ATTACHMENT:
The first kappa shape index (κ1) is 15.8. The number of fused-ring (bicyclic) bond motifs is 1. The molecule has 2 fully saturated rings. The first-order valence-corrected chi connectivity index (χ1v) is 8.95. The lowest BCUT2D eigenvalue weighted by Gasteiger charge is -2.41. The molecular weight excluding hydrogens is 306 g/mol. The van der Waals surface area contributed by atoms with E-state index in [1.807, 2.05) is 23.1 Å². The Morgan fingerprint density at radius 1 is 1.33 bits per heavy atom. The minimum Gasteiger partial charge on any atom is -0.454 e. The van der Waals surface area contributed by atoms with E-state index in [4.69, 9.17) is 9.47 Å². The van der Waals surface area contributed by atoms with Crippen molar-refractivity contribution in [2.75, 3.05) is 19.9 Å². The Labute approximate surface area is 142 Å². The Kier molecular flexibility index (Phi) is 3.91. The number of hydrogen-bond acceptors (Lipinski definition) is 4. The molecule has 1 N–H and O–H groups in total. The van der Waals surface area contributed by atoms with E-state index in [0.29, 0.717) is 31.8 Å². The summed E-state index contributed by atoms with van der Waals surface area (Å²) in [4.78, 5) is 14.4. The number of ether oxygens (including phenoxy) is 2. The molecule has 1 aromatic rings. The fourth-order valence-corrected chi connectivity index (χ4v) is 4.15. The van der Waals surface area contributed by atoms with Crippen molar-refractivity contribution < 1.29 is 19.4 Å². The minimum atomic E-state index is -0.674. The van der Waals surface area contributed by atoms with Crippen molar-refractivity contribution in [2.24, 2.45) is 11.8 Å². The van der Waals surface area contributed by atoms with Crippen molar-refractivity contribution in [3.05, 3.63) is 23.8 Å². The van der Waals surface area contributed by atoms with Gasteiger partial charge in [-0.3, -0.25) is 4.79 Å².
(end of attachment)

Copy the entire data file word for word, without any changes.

The first kappa shape index (κ1) is 15.8. The number of fused-ring (bicyclic) bond motifs is 1. The molecule has 2 fully saturated rings. The first-order valence-corrected chi connectivity index (χ1v) is 8.95. The lowest BCUT2D eigenvalue weighted by Gasteiger charge is -2.41. The molecular weight excluding hydrogens is 306 g/mol. The van der Waals surface area contributed by atoms with E-state index in [1.807, 2.05) is 23.1 Å². The Morgan fingerprint density at radius 1 is 1.33 bits per heavy atom. The minimum Gasteiger partial charge on any atom is -0.454 e. The van der Waals surface area contributed by atoms with E-state index in [4.69, 9.17) is 9.47 Å². The van der Waals surface area contributed by atoms with Crippen molar-refractivity contribution in [2.75, 3.05) is 19.9 Å². The Labute approximate surface area is 142 Å². The Kier molecular flexibility index (Phi) is 3.91. The number of hydrogen-bond acceptors (Lipinski definition) is 4. The molecule has 1 N–H and O–H groups in total. The van der Waals surface area contributed by atoms with E-state index in [0.29, 0.717) is 31.8 Å². The summed E-state index contributed by atoms with van der Waals surface area (Å²) in [4.78, 5) is 14.4. The number of ether oxygens (including phenoxy) is 2. The molecule has 1 aromatic rings. The fourth-order valence-corrected chi connectivity index (χ4v) is 4.15. The van der Waals surface area contributed by atoms with Crippen molar-refractivity contribution < 1.29 is 19.4 Å². The minimum atomic E-state index is -0.674. The van der Waals surface area contributed by atoms with Crippen molar-refractivity contribution in [2.24, 2.45) is 11.8 Å². The van der Waals surface area contributed by atoms with Crippen molar-refractivity contribution in [3.05, 3.63) is 23.8 Å². The van der Waals surface area contributed by atoms with Gasteiger partial charge in [-0.3, -0.25) is 4.79 Å².